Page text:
While Christmas caroling is not as popular as it once was, nostalgia and a lack of contact the past couple years has brought back a renewed interest. Even if you are still learning how to sing, it is something that is accessible to anyone who puts some effort and practice into it. We reached out to Shawn Leonhardt from 30 Day Singer and Guitar Tricks, who put together his best Christmas caroling advice.
Here are some easy tips and ideas to help you succeed in Christmas caroling:
1. Know your Christmas music
Christmas carols are made up of songs that are often hundreds of years old and are ingrained in our collective music memory or Christian hymns. Since the late 19th century there have been several holiday music revivals, one of the best known is the rock and jazz standard Christmas tunes of the 1940’s and 1950’s. Generally when you sing as a group you stick to old fashioned carols, but some modern christmas songs can be included like "Santa Tell Me" or other R&B Christmas songs.
Carols like “Jingle Bells” and “Deck the Halls” are reliable standards that most singers will know as well as more modern tunes like “Rudolph the Red-Nosed Reindeer” and “Frosty the Snowman.” Study different Christmas songs so you can make a good repertoire for the singers you recruit. It is important to pick appropriate songs based on the age group you are singing too, so research is necessary.
2. Finding singers
This can be a difficult aspect, as finding others to sing with might be hard depending on your circumstances. You may have to advertise on social media or reach out to friends who are interested and able to sing in front of others. Remember singing with an audience is not easy so it takes the right amount of confidence. Of course caroling doesn’t require incredible skills, just a willingness to participate.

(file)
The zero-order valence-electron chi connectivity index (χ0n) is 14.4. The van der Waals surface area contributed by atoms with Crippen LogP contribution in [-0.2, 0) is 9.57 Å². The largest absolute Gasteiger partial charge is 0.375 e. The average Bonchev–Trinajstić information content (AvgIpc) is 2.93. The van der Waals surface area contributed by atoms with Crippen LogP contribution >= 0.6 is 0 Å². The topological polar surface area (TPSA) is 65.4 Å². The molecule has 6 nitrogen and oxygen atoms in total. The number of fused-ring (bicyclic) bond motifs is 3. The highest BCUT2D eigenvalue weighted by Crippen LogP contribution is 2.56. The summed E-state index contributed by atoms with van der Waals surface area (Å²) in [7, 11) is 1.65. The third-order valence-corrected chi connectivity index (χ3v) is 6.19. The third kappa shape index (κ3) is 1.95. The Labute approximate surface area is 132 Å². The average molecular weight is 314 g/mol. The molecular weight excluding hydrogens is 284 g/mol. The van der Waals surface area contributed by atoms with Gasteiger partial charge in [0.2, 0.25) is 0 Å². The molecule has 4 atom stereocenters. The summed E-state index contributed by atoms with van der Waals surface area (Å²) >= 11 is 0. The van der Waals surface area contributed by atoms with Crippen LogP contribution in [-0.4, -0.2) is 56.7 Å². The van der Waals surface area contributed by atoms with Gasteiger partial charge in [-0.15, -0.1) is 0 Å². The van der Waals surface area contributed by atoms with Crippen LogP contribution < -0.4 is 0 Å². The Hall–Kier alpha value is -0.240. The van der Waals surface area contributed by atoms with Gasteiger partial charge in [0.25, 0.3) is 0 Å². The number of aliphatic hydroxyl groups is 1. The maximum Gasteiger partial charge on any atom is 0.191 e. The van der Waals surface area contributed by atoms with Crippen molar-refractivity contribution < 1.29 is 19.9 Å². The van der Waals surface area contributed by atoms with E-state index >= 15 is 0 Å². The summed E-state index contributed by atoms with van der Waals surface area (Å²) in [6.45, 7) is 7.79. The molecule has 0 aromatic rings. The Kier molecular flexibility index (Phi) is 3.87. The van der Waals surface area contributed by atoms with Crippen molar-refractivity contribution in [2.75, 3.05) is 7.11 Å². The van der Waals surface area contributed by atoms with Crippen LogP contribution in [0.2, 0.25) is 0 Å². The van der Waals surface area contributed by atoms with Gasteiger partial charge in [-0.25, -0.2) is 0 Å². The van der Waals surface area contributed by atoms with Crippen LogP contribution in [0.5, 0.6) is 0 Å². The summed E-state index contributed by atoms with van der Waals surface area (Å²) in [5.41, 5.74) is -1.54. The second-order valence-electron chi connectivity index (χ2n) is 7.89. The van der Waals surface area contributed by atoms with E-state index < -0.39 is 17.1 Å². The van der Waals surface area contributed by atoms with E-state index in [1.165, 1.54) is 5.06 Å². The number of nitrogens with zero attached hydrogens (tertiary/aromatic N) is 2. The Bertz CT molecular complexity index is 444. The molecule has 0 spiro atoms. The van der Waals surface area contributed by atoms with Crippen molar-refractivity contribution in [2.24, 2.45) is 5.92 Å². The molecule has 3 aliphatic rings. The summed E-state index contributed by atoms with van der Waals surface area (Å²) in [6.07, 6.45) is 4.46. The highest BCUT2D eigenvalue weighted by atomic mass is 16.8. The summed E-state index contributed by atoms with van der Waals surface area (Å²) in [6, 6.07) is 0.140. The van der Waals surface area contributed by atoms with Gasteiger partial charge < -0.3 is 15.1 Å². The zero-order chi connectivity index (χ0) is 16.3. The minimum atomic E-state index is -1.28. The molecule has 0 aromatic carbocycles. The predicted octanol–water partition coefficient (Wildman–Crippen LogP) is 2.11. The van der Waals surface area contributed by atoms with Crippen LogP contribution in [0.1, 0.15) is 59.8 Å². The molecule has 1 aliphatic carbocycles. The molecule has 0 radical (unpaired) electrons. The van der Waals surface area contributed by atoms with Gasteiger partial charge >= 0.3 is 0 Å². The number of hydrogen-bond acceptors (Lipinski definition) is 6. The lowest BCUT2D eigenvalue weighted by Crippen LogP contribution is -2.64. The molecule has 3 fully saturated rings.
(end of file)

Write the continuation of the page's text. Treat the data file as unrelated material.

But you will need to gauge the singers you find based on talents and abilities. If you have knowledgeable musicians that know their vocal range and whether they fit into soprano, alto, tenor, or baritone that is helpful. Otherwise you will need to adjust based on the level of each individual. You can use a vocal range chart to help you determine what members can sing which parts. You are planning this, so the arrangement of vocal strengths and weaknesses are all up to you.
3. Prepare the music
The arrangement and songs you use will depend upon the singers that you have. If you can create complicated harmonies with 3rds, 5ths, 6ths, and more than that will be incredible. But you may not have those skills, if so you at least need the lead melody line and lyrics.
Make any sheet music easy to read and provide a way to light up the music and notes. Be sure everyone that is participating can always see the carols as stress and nerves can affect memory. The easier and happier the songs, the better! Most listeners prefer the upbeat numbers which they are more likely to sing along to. Also be sure to have a couple backup songs in case you need to make changes to your set list.
4. Use a Christmas carol karaoke app
If you want to experience the joys of Christmas caroling but reading sheet music is not in your skill set, consider making it a Christmas carol karaoke. Karaoke apps like Singa have all the classic Christmas carols with lyrics that you can pull up on your phone or an i-Pad you can take with you. Karaoke can be less intimidating for potential friends who want to join who may not have musical experience as well.